Some of my fondest memories growing up took place in my family’s dining room when we got together at the end of the day to quickly get homework done and then share a meal together. Every night, it was the same routine. My mother would whip something up for dinner while my father helped my sister and me with math problems at the table before we ate and talked about our day. I distinctly remember and appreciate the thought of my parents as they sighed when the house phone rang when we finally sat down to eat.
“Who would be so rude?” Darn telemarketers.
It was a sacred time in my life because things were simply easier as a child, and maybe the world was a much less complicated place as well. These days, I do a job that I love, but it requires a lot of multi-tasking to keep up with the volume. Add in school and a social life, and any spare time is considered a novelty. Lucky for me, most of my friends are doing the same—so coffee dates at Starbucks where our eyes glaze over textbooks are perfectly appropriate. Without my iPhone, I would be far less connected to the real world because my time is that limited. I keep up with my family on Facebook, stay organized using list-making apps and calendars, check all my email accounts in one place, and get multiple notifications throughout the day on anything from traffic to the weather.
Sometimes though, I wonder how we used to get things done before these technologies existed. Looking up from my books at the same Starbucks, I notice everyone staring into their phone or talking into it. If these things were supposed to make our lives easier, than why do we all seem so rushed and stressed? Not too many years ago, we would have shuddered at the idea of being interrupted by a call.
Coined by Meyer Friedman, also known for identifying what it means to have a type-A personality, hurry sickness is “a behavior pattern characterized by continual rushing and anxiousness; an overwhelming and continual sense of urgency.” It makes people feel chronically short of time, so that they tend to perform every task faster and get flustered when encountering any kind of delay. When we invented washing machines to clean laundry or the microwave to heat up a pre-packaged meal, the idea was to give us more spare time. Unfortunately, it has created continual stress by making us feel like we can constantly come up with something more to do because we keep buying extra time. It’s becoming increasingly obvious that all this time-saving is killing us faster. Physically, mentally, and/or emotionally we can only take so much and begin to fall apart. We’re just not built to endure continual stress, so blood pressure is elevated and affects the heart and our mood changes as we become frustrated and exhausted.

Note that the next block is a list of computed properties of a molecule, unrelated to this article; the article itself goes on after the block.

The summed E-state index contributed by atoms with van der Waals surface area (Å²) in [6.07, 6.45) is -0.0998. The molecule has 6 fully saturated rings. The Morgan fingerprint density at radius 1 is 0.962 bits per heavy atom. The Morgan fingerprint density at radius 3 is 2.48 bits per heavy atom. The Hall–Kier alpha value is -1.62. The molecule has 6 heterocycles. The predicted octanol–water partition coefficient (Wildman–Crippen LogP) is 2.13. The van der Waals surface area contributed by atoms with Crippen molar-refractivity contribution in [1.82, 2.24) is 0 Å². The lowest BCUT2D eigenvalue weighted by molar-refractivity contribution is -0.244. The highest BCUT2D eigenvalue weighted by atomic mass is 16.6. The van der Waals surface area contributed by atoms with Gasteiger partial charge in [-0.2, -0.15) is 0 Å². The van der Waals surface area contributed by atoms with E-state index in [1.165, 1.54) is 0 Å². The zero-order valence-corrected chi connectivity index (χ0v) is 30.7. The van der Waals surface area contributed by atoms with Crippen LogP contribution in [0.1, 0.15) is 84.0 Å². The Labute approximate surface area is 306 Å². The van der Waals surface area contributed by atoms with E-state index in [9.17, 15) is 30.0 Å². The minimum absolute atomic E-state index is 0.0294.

According to Psychology Today, you might suffer from hurry sickness if you have ever caught yourself doing any of the following:
- Moving from one check-out line to another because it looks shorter/faster.
- Counting the cars in front of you and either getting in the lane that has the least or is going the fastest.
- Multi-tasking to the point of forgetting one of the tasks.
- Accidentally putting your clothes on inside-out or backwards.
- Sleeping in your daytime clothes to save time in the morning.
Seventy-five percent of the general population experiences at least “some stress” every two weeks. Those with hurry sickness feel this way all the time. Stress management works differently for everyone. You might enjoy blowing off steam by exercising or talking to a friend, but some prefer counseling or other means. If you feel like stress in your life is becoming unbearable, schedule an appointment with your doctor to explore different options.